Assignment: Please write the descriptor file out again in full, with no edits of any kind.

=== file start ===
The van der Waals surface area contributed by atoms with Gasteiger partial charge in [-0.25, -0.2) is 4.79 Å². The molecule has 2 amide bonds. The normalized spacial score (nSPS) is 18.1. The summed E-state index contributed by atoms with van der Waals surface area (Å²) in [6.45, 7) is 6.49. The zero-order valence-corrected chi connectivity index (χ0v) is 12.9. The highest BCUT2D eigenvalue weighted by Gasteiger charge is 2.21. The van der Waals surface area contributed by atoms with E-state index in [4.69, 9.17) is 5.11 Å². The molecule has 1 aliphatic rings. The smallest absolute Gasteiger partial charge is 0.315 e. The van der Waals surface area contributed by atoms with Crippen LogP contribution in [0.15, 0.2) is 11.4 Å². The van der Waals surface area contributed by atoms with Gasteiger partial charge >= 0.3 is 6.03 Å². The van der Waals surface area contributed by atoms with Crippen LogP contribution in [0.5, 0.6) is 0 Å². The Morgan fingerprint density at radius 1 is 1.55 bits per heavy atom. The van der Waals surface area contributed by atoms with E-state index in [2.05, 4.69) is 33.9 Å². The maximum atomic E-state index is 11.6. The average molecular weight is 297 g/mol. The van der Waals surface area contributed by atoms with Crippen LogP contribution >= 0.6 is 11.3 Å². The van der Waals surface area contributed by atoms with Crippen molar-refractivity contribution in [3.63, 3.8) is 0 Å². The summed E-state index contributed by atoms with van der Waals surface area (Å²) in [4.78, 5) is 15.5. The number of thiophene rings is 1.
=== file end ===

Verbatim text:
The van der Waals surface area contributed by atoms with Gasteiger partial charge in [-0.25, -0.2) is 4.79 Å². The molecule has 2 amide bonds. The normalized spacial score (nSPS) is 18.1. The summed E-state index contributed by atoms with van der Waals surface area (Å²) in [6.45, 7) is 6.49. The zero-order valence-corrected chi connectivity index (χ0v) is 12.9. The highest BCUT2D eigenvalue weighted by Gasteiger charge is 2.21. The van der Waals surface area contributed by atoms with E-state index in [4.69, 9.17) is 5.11 Å². The molecule has 1 aliphatic rings. The smallest absolute Gasteiger partial charge is 0.315 e. The van der Waals surface area contributed by atoms with Crippen LogP contribution in [0.15, 0.2) is 11.4 Å². The van der Waals surface area contributed by atoms with Gasteiger partial charge >= 0.3 is 6.03 Å². The van der Waals surface area contributed by atoms with Crippen LogP contribution in [0.5, 0.6) is 0 Å². The Morgan fingerprint density at radius 1 is 1.55 bits per heavy atom. The van der Waals surface area contributed by atoms with E-state index in [2.05, 4.69) is 33.9 Å². The maximum atomic E-state index is 11.6. The average molecular weight is 297 g/mol. The van der Waals surface area contributed by atoms with Crippen LogP contribution >= 0.6 is 11.3 Å². The van der Waals surface area contributed by atoms with Crippen molar-refractivity contribution in [3.63, 3.8) is 0 Å². The summed E-state index contributed by atoms with van der Waals surface area (Å²) in [4.78, 5) is 15.5. The number of thiophene rings is 1.